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Many vegetables, annuals, biennials and herbaceous plants can be grown from seed sown outdoors. The secret to success is to prepare a good seedbed, free of weeds and with a crumble-like soil-surface texture.
Sowing hardy annual seed.
Many vegetables, annuals, biennials and herbaceous plants can be grown from seed outdoors. Ornamental examples include Centaurea cyanus (cornflower), Digitalis (foxglove), Eschscholzia (Californian poppies), Helianthus annuus (sunflower), Iberis umbellata (candytuft), Limnanthes douglasii (poached egg flower) and Tropaeolum majus (nasturtiums). Vegetables such as beans, carrots, onions and peas can also be grown outside from seed.
Sowing seed outdoors, directly into final growing places, is ideal for gardeners who do not have much room to raise seed indoors in trays or propagators. You also don’t need to start seed sowing as early in spring as when you sow outdoors. You can scatter seed of ornamentals in free drifts to achieve a natural-looking distribution, or sow vegetables and cutting flowers in clearly defined drills to make weeding and thinning easier to carry out.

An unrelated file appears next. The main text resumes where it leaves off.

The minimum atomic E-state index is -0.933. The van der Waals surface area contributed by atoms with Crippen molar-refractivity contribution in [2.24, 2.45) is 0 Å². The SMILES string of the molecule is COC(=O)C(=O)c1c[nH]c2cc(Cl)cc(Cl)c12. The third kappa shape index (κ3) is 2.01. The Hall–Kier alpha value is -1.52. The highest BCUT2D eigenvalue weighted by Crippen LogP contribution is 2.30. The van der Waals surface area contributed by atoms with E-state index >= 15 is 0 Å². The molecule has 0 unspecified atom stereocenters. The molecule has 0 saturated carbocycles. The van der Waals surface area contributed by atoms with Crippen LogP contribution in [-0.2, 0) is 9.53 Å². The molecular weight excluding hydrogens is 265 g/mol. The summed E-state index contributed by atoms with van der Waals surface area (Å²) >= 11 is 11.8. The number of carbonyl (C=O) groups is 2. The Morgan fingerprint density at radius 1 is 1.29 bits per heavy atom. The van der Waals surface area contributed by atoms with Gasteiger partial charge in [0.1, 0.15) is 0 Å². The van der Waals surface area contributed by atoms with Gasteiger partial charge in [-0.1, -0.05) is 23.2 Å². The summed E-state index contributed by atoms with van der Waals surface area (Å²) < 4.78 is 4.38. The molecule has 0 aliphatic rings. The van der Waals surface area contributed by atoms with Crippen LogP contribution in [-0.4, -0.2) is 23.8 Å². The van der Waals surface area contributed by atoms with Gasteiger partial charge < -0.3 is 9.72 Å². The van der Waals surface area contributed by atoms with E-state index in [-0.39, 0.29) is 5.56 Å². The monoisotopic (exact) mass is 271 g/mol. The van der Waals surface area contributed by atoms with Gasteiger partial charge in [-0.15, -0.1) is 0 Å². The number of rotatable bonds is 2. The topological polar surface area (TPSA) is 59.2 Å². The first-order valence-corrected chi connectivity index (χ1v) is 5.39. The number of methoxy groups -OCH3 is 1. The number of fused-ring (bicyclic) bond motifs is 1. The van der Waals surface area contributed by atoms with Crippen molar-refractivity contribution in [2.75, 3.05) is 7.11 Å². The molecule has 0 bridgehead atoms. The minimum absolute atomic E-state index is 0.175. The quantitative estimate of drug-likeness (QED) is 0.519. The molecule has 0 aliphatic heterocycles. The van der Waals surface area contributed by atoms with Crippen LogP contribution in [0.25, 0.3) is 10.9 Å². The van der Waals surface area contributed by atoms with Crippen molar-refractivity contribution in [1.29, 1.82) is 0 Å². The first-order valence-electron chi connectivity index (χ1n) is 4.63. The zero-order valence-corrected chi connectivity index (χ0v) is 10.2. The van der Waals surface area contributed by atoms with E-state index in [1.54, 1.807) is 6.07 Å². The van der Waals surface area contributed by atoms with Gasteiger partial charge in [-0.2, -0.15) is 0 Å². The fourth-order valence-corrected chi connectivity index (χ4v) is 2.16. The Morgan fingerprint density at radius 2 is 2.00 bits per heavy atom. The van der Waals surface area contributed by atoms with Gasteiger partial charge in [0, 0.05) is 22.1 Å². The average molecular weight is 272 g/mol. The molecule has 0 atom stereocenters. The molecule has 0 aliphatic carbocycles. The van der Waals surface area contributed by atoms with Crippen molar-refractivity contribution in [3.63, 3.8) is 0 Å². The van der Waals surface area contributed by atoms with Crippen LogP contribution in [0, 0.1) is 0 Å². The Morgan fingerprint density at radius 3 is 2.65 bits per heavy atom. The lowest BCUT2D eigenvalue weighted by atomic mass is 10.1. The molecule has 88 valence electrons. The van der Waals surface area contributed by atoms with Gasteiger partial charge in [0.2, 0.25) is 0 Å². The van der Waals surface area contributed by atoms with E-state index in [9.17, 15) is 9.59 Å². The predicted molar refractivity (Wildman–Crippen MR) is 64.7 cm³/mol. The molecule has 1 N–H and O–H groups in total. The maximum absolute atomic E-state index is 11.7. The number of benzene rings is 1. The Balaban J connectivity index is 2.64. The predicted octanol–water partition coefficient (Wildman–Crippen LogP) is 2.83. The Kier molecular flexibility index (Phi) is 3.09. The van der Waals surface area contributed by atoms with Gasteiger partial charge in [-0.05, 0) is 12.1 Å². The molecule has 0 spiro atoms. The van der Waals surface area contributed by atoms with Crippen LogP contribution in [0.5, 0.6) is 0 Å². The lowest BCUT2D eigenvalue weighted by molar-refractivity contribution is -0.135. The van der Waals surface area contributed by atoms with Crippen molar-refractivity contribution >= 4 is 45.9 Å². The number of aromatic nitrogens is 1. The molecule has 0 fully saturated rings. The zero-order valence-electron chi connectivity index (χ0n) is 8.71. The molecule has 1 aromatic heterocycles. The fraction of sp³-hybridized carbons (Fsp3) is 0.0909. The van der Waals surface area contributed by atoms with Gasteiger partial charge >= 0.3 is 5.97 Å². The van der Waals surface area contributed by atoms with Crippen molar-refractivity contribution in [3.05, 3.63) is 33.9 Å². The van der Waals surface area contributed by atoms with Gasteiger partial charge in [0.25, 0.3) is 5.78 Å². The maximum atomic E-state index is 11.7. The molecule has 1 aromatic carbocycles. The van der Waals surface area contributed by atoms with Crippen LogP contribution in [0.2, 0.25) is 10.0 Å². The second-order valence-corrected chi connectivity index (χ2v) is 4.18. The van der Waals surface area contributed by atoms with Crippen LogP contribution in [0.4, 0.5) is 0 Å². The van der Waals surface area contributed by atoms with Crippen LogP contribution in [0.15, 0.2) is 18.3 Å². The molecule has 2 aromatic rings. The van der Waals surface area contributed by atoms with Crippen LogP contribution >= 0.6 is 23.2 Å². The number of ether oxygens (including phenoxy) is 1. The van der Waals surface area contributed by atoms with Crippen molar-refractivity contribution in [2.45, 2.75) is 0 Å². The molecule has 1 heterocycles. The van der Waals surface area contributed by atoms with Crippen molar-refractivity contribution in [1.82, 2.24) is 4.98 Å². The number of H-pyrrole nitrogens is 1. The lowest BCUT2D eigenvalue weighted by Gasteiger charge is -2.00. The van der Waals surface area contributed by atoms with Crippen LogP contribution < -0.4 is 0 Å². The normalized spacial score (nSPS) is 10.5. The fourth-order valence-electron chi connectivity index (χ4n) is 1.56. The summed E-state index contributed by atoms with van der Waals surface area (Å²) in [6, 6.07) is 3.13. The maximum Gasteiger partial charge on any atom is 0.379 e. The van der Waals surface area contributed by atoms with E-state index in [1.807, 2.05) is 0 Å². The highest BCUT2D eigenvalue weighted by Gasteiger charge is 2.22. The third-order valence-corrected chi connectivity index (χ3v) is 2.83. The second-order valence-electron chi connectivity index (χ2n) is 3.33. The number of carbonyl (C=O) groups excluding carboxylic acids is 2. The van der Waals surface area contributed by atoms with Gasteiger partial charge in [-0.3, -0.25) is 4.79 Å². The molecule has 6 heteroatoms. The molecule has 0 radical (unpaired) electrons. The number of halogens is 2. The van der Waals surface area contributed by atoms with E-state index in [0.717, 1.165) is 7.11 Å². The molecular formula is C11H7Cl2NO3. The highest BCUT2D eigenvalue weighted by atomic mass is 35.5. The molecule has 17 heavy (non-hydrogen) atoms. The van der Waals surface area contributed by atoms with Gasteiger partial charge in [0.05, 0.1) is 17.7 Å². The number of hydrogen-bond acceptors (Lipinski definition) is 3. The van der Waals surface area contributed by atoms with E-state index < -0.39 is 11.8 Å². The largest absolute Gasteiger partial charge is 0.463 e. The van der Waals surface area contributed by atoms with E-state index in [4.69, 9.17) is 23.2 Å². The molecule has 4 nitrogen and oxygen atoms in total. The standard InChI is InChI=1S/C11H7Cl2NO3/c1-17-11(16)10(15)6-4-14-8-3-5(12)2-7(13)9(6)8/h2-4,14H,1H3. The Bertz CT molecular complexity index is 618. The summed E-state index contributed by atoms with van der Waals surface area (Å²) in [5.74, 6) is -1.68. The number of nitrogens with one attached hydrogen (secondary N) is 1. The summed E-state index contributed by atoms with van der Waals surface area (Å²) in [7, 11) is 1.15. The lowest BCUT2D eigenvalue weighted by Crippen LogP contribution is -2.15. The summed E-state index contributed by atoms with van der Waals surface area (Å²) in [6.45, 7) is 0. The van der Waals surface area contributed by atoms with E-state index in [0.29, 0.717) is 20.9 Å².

As long as the soil is warm and moist, seed can be sown and it will germinate quickly. In practice, this usually means either mid-spring to early summer (April-June), or late summer (September). If you can provide the crop with protection, such as cloches or fleece, sowing can begin in early spring. Likewise, regular watering will make it possible to raise rows of seedlings in the height of summer.
Always refer to the seed packet for the best time to sow, as it does vary with plant type.
Sowing seed is very straight forward – just think of how many plants scatter their seeds and they grow where they land as soon as it is moist and warm. However, for the best success, this is the best way to sow:
Packing down of certain soils under heavy rain can cause a cap of hard compacted soil that dries to a crust thorough which seeds can not emerge. Prevent this by covering seeds with potting media such as peat-free multipurpose compost.
Other problems include:
Hardy annuals: for autumn sowingHardy annuals: for spring sowingPropagation techniquesSeeds: sowing indoorsSeed: collecting and storingTrees and shrubs from seedVegetable seeds: sowing
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